What Makes Kanban Useful?

First, it’s easy to tell what’s going on in your team from a well-populated Kanban board. No one should ever have to attend a status meeting ever again. Personally, that alone would sell me on it.

This, by the way, I find to be a strong argument in favor of using a physical representation of your work instead of an online one. Because this is what an online board with six things to do looks like:

How much of your work can you see?

And this is what an online board with sixty things to do looks like:

How about now?

Being able to see the whole thing at once really does make a difference to your brain. What you have to scroll to see, you will not pay as much attention to. Online boards miss out on entire dimensions of information, literally. Don’t just assume that there’s no other way you can do it, either; I would at least urge that people experiment with analog before resorting to digital boards.

The second benefit to Kanban is that you can do experiments. Now that you’ve got your board all put together and once you’ve been using it for a little while, you have a lot of data. With that data in hand, you can try different things and see what happens—where do things slow down or speed up, what effect does it have if you change WIP limits, what if people cross-train… you’ll find endless opportunities.

You can do these things just as easily with your personal board as you can with a work board for a big team, when you have all of the information visible. Just remember that if you think a good goal is “everybody is busy 100% of the time,” it’s easy to make that happen: just jack WIP limits through the roof… and watch the team’s throughput dive.

Where Can Kanban Go Wrong?

At risk of taking a detour here, one of the reasons I hear people decide to move to Kanban is “it doesn’t have all of those meetings like Scrum does.”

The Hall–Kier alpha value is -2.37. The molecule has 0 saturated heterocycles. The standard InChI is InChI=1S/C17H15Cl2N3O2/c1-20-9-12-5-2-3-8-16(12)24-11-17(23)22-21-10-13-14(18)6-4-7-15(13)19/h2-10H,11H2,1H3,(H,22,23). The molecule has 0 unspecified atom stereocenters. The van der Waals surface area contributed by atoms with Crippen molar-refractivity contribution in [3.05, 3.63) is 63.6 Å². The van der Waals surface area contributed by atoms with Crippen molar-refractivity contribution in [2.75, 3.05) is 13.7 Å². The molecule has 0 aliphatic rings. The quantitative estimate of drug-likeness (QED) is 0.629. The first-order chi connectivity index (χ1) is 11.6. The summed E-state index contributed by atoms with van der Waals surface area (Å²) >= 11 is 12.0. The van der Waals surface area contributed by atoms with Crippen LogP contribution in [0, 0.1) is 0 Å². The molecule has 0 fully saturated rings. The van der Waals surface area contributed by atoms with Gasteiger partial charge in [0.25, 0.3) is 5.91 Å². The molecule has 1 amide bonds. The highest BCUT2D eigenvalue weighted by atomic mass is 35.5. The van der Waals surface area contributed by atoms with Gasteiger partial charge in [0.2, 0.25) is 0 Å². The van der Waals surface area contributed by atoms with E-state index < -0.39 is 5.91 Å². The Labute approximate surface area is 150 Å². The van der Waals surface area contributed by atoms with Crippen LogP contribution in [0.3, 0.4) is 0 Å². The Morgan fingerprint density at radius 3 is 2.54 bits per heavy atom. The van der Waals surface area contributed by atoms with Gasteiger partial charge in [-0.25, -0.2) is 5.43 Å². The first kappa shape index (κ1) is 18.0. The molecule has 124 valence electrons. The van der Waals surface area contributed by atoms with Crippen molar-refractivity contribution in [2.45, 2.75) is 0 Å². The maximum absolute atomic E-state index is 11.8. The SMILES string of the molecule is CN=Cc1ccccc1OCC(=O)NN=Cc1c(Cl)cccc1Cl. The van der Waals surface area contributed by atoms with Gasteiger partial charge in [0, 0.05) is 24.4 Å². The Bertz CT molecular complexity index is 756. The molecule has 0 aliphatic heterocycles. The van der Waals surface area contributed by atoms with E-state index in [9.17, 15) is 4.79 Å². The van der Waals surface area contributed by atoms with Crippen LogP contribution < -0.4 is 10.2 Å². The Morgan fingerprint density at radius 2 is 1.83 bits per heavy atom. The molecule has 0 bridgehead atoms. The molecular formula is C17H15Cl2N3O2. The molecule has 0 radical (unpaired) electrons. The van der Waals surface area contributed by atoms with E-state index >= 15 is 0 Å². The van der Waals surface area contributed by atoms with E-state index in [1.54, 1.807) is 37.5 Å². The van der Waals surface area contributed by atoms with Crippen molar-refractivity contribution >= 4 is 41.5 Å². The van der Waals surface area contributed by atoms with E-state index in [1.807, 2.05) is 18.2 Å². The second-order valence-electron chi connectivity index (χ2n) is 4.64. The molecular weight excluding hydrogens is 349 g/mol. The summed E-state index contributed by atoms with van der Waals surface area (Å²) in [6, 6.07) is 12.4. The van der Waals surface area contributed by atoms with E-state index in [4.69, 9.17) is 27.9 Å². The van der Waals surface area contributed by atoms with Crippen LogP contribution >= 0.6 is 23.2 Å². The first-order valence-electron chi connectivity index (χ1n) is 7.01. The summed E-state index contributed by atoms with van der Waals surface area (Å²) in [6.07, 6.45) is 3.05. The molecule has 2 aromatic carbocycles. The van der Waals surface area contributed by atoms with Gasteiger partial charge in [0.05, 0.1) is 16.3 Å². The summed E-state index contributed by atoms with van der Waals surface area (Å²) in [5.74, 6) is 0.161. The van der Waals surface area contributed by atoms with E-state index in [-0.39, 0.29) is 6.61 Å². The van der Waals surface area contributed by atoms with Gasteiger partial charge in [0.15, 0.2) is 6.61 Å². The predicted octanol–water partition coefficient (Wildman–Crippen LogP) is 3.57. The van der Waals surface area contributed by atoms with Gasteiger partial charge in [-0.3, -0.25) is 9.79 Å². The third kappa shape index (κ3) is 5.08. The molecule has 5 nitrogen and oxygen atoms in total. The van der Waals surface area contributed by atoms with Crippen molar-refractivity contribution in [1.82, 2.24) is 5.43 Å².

Hm. Okay. Let’s go with that for a moment.

What are the Scrum ceremonies? Backlog refinement, sprint planning, daily standup, sprint review, and retrospective. What happens at each of those meetings? You agree on which are the most important tasks, the team plans which of them they’re going to do and how in the next iteration, the team plans out the day’s collaboration, the team reviews the iteration with the customer to adjust plans for the next one, and the team collaborates on potential improvements.

Maybe you don’t need to do those things in a formal meeting, maybe you don’t need to do them every week or two or three, but I would argue that if you stop doing any of those things altogether, you are cruising for misery no matter what Agile toolkit you’re using. And if your motive for adopting Kanban is you don’t like working collaboratively, I have some bad news.

One of the other places where Kanban goes sour is when people stop keeping track of the data their board provides to them. The board can provide you with a lot of information. Cycle time, lead time, and the visible movement of work through the flow can identify bottlenecks, dependencies, and places where the overall work can be improved. If you’re not using the information that comes out of the system, you might as well not bother with the system at all.

Finally, the most important part of any Agile cycle is the inspect-and-adapt loop. What happens if you change the WIP limit? What happens if you automate a step? If you cross-train a team member? If you start taking on different kinds of work? If you’re not doing that loop – inspecting how you work and trying things to make the work better – then you’re missing at least half of what makes any Agile [MOU2] toolkit useful.

Book Recommendations

Kanban in Action

Personal Kanban

Making Work Visible